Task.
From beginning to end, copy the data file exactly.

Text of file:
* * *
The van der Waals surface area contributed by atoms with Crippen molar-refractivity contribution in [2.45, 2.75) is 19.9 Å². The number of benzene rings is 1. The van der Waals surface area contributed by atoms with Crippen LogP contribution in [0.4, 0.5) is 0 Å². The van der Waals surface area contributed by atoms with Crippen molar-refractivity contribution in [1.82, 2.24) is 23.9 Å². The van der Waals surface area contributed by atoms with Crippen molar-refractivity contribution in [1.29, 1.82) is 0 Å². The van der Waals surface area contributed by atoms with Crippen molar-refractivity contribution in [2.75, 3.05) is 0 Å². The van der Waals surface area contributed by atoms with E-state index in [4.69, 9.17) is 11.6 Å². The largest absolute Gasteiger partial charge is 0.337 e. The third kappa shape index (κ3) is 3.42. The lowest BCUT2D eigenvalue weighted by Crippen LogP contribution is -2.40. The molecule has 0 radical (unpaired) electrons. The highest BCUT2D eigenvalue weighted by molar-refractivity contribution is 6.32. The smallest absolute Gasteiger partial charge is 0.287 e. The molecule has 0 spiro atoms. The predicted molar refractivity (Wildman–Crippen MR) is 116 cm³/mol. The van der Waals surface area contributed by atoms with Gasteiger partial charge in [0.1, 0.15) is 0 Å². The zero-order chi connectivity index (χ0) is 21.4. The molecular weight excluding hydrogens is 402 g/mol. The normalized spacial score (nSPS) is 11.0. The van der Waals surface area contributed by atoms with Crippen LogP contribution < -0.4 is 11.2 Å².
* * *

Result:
The van der Waals surface area contributed by atoms with Crippen molar-refractivity contribution in [2.45, 2.75) is 19.9 Å². The number of benzene rings is 1. The van der Waals surface area contributed by atoms with Crippen LogP contribution in [0.4, 0.5) is 0 Å². The van der Waals surface area contributed by atoms with Crippen molar-refractivity contribution in [1.82, 2.24) is 23.9 Å². The van der Waals surface area contributed by atoms with Crippen molar-refractivity contribution in [1.29, 1.82) is 0 Å². The van der Waals surface area contributed by atoms with Crippen molar-refractivity contribution in [2.75, 3.05) is 0 Å². The van der Waals surface area contributed by atoms with E-state index in [4.69, 9.17) is 11.6 Å². The largest absolute Gasteiger partial charge is 0.337 e. The third kappa shape index (κ3) is 3.42. The lowest BCUT2D eigenvalue weighted by Crippen LogP contribution is -2.40. The molecule has 0 radical (unpaired) electrons. The highest BCUT2D eigenvalue weighted by molar-refractivity contribution is 6.32. The smallest absolute Gasteiger partial charge is 0.287 e. The molecule has 0 spiro atoms. The predicted molar refractivity (Wildman–Crippen MR) is 116 cm³/mol. The van der Waals surface area contributed by atoms with Gasteiger partial charge in [0.1, 0.15) is 0 Å². The zero-order chi connectivity index (χ0) is 21.4. The molecular weight excluding hydrogens is 402 g/mol. The normalized spacial score (nSPS) is 11.0. The van der Waals surface area contributed by atoms with Crippen LogP contribution < -0.4 is 11.2 Å².